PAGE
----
Translators, Publishers and Popular Readerships: The Qur'an on the Victorian Bookshelf

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The Qur’an was one of several works of Arabic literature to be popularized in Victorian Britain, circulating in three variant translations during the late 19th Century in a range of published forms—not least the major reprint series, such as Chandos Classics and Everyman’s Library, that did more than any translator or orientalist to make the holy book widely known in Britain and recognized as belonging to the nascent canon of ‘world literature’. In this chapter, I will differentiate between Sale’s, Rodwell’s, and Palmer’s translations, in the degree to which they served or failed to serve the general reader; I will offer data to demonstrate conclusively that the work was widely read by Victorians; and lastly I will reveal some of the evidence I have gathered of individual readers and their response to the Qur’an.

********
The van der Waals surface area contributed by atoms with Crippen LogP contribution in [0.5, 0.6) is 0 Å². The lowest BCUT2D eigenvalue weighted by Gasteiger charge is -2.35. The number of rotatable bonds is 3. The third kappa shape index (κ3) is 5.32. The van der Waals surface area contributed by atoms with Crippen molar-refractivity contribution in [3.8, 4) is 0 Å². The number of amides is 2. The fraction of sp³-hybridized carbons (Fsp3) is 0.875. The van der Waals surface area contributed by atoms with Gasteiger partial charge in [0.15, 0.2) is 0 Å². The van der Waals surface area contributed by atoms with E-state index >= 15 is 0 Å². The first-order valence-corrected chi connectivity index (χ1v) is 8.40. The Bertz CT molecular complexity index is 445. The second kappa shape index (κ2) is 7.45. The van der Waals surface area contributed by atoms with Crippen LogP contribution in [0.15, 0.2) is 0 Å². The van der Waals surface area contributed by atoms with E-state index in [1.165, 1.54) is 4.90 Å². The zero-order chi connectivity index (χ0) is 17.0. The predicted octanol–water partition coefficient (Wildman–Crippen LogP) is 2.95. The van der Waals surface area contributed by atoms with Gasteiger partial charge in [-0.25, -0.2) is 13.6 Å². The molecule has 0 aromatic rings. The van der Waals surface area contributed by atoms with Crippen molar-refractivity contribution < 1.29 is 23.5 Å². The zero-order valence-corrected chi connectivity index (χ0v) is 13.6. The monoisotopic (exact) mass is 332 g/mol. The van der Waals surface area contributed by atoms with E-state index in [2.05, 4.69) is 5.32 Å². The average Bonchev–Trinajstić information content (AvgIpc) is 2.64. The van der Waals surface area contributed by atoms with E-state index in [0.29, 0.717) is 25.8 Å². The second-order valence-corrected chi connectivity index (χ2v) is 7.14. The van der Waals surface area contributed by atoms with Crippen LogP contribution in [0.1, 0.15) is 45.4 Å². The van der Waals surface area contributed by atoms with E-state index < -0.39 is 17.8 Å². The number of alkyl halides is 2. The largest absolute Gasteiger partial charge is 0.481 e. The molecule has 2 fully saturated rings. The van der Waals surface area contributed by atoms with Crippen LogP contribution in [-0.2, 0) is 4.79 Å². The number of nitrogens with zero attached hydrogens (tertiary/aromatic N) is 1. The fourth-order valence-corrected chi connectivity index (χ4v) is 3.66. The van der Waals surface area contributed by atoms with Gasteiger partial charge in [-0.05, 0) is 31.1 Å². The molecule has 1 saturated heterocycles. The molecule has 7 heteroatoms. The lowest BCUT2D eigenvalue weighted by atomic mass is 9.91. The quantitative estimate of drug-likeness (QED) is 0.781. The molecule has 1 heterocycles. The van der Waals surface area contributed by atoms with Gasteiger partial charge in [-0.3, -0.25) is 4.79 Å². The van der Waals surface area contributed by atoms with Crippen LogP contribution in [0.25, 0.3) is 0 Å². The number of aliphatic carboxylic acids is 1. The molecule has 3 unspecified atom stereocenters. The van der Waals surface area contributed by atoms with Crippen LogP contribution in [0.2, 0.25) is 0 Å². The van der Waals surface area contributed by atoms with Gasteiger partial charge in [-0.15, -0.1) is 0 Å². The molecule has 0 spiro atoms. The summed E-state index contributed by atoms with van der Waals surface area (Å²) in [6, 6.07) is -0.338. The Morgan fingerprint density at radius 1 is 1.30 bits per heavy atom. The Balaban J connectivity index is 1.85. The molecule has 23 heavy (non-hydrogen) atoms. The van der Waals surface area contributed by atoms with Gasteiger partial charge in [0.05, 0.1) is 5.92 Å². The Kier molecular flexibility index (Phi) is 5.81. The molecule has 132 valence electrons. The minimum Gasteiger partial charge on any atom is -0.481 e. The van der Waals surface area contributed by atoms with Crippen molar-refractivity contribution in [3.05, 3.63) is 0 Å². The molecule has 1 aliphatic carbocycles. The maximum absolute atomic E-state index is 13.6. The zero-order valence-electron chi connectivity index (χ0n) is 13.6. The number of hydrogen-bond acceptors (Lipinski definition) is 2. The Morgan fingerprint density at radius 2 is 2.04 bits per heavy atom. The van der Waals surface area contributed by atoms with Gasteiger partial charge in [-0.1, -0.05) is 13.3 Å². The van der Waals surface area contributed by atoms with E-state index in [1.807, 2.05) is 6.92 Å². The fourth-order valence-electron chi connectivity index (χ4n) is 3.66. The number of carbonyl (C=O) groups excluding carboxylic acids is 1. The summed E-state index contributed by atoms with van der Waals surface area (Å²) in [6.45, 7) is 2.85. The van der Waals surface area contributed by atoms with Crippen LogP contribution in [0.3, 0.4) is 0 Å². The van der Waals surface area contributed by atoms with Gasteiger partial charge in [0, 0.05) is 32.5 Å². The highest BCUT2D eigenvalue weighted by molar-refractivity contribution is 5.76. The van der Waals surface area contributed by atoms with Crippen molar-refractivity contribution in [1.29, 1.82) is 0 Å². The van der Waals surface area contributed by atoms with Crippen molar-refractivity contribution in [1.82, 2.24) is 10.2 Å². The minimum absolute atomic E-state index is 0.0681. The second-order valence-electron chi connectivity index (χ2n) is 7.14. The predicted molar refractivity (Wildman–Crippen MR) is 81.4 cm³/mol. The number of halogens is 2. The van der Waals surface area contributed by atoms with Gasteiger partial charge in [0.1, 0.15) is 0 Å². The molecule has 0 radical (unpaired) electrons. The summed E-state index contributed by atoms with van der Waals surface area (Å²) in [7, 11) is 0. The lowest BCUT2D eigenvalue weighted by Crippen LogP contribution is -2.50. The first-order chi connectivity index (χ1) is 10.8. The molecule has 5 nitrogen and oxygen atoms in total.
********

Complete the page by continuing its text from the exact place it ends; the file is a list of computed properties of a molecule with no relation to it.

Original languageEnglish
Title of host publicationIslam and Muslims in Victorian Britain
Subtitle of host publicationNew Perspectives
EditorsJamie Gilham
Place of PublicationLondon
ISBN (Print)978-1-350-29963-4
Publication statusPublished - 2023


  • Islam
  • Quran
  • Victorian
  • Translation
  • Popular
  • Ecumenicalism

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